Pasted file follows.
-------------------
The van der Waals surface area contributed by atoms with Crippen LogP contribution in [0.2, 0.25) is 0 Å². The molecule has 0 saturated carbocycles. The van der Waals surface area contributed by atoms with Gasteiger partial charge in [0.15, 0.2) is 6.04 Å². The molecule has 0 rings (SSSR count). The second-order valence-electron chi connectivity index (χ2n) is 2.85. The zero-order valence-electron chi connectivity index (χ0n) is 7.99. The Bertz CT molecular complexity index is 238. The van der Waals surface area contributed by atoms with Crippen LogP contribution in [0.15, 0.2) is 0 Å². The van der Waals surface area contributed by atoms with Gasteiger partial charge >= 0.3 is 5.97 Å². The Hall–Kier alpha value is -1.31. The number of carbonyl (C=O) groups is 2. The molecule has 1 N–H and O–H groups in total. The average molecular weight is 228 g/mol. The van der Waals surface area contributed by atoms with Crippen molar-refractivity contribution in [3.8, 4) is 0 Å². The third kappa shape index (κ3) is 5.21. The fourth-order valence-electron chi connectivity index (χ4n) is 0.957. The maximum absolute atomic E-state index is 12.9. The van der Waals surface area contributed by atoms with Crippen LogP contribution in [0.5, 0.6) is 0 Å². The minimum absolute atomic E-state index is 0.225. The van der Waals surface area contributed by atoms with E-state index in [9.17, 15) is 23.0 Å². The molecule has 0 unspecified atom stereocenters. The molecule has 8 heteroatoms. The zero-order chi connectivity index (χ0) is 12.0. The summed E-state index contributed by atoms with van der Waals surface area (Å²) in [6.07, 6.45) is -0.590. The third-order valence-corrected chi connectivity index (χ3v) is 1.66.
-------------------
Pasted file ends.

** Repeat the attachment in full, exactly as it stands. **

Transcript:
The van der Waals surface area contributed by atoms with Crippen LogP contribution in [0.2, 0.25) is 0 Å². The molecule has 0 saturated carbocycles. The van der Waals surface area contributed by atoms with Gasteiger partial charge in [0.15, 0.2) is 6.04 Å². The molecule has 0 rings (SSSR count). The second-order valence-electron chi connectivity index (χ2n) is 2.85. The zero-order valence-electron chi connectivity index (χ0n) is 7.99. The Bertz CT molecular complexity index is 238. The van der Waals surface area contributed by atoms with Crippen LogP contribution in [0.15, 0.2) is 0 Å². The van der Waals surface area contributed by atoms with Gasteiger partial charge >= 0.3 is 5.97 Å². The Hall–Kier alpha value is -1.31. The number of carbonyl (C=O) groups is 2. The molecule has 1 N–H and O–H groups in total. The average molecular weight is 228 g/mol. The van der Waals surface area contributed by atoms with Crippen molar-refractivity contribution in [3.8, 4) is 0 Å². The third kappa shape index (κ3) is 5.21. The fourth-order valence-electron chi connectivity index (χ4n) is 0.957. The maximum absolute atomic E-state index is 12.9. The van der Waals surface area contributed by atoms with Crippen LogP contribution in [0.5, 0.6) is 0 Å². The minimum absolute atomic E-state index is 0.225. The van der Waals surface area contributed by atoms with E-state index in [9.17, 15) is 23.0 Å². The molecule has 0 unspecified atom stereocenters. The molecule has 8 heteroatoms. The zero-order chi connectivity index (χ0) is 12.0. The summed E-state index contributed by atoms with van der Waals surface area (Å²) in [6.07, 6.45) is -0.590. The third-order valence-corrected chi connectivity index (χ3v) is 1.66.